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Tensions are rising in Eastern Europe, on the border between Belarus and Poland. Yesterday, Polish police began using water cannons and tear gas against people trying to cross into the country. For weeks now, thousands of migrants from Iraq, Syria and Afghanistan have been waiting at the border in an attempt to enter the European Union, in what EU leaders are calling a manufactured crisis.

  • Plus, the latest on treating COVID with a pill.
  • And, the International Olympic Committee takes on gender identity.

Guests: Axios' Zach Basu, Tina Reed, and Ina Fried.

Credits: Axios Today is produced in partnership with Pushkin Industries. The team includes Niala Boodhoo, Sara Kehaulani Goo, Julia Redpath, Alexandra Botti, Nuria Marquez Martinez, Alex Sugiura, Sabeena Singhani, Lydia McMullen-Laird, David Toledo and Jayk Cherry. Music is composed by Evan Viola. You can reach us at podcasts@axios.com. You can text questions, comments and story ideas to Niala as a text or voice memo to 202-918-4893.

Go deeper:

Transcript

NIALA: Good morning! Welcome to Axios Today!

It’s November 17th - we made it to Wednesday! I’m Niala Boodhoo.

Here’s what you need to know today: the latest on treating COVID with a pill. Plus, new guidance around transgender and intersex Olympic athletes.

But first, migrants trapped at the Poland-Belarus border is today’s One Big Thing.

Tensions are rising in Eastern Europe on the border between Belarus and Poland. Yesterday, Polish police began using water cannons and tear gas against people trying to cross into the country.

For weeks now, thousands of migrants from Iraq, Syria and Afghanistan have been waiting at the border in an attempt to enter the European Union...in what EU leaders are calling a manufactured crisis.

Axios national security reporter Zach Basu joins us now with the big picture. Zach, what’s happening at the border right now?

ZACH BASU: So as you mentioned, there are currently thousands of migrants actually camped out on the border between Belarus and Poland and in effect the border between Belarus and the European Union. Temperatures are below freezing and many of these desperate migrants, including women and children, don't have access to food and water.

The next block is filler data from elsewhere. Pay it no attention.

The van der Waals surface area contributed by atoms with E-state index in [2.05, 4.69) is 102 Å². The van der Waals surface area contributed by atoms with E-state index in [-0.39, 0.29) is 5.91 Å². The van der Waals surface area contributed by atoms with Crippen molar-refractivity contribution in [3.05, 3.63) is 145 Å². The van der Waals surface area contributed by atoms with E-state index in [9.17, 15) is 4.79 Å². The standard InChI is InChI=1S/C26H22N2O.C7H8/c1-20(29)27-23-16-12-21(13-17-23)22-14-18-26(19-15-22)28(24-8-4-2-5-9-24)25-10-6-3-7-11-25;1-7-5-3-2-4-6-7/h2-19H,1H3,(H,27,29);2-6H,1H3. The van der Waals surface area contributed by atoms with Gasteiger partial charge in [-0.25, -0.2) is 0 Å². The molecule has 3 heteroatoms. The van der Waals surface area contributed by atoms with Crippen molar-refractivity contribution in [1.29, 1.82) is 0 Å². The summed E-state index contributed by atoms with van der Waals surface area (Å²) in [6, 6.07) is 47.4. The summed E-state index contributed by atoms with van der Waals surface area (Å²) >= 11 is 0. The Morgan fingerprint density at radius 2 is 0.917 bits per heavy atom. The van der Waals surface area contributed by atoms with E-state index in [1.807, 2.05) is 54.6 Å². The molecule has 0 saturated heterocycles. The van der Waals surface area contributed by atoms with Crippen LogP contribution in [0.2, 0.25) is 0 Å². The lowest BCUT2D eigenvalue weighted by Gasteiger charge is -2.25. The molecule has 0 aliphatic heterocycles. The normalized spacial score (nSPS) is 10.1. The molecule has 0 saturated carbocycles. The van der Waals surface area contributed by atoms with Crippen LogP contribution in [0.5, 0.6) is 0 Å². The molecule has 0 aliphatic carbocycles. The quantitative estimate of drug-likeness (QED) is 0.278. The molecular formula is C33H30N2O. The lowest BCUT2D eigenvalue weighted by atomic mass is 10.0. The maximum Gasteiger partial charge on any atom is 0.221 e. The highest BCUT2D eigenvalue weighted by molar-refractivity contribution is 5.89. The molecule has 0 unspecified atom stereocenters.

And then from a security standpoint, Polish authorities have accused Belarusian forces of ordering groups of migrants to storm the barbed wire fence and attack Polish police officers with stones and bottles, and even some reports of stun grenades.

NIALA: European leaders have also alleged that Belarusian dictator Alexander Lukashenko has manufactured this crisis, that he's using these migrants to create these images of chaos. Why are they saying that?

ZACH: So there are credible reports of Belarus granting visas to migrants coming from places like Iraq, flying them to the capital of Minsk and then transporting them to the border and either leaving them to be stranded or actively encouraging them to rush the fences to cross into Europe and claim asylum.

So UN and NATO officials and a number of U.S. senators that I've talked to have described this as hybrid warfare, and they've dismissed claims that this is some kind of migrant crisis like what Europe faced in 2015. They say this is a manufactured crisis by a desperate and erratic dictator who's trying to cling on to power by de-stabilizing the west.

NIALA: And so it's hard to talk about Belarus without mentioning Russia, their close ally, where is Vladimir Putin in all of this?

ZACH: Officials say that Lukashenko would not be engaging in something so reckless and provocative without at least the tacit approval of Putin. Putin's denied any role in the crisis but you know, it's clear that he's happy to exploit it for his own interests. Russia has been engaged in a huge military buildup on the border with Ukraine where it's been fighting a war since 2014. So you've got this humanitarian crisis on the border of Belarus, a potential Russian invasion of Ukraine, cyber attacks, disinformation. It all makes for, you know, a very scary picture of 21st century warfare.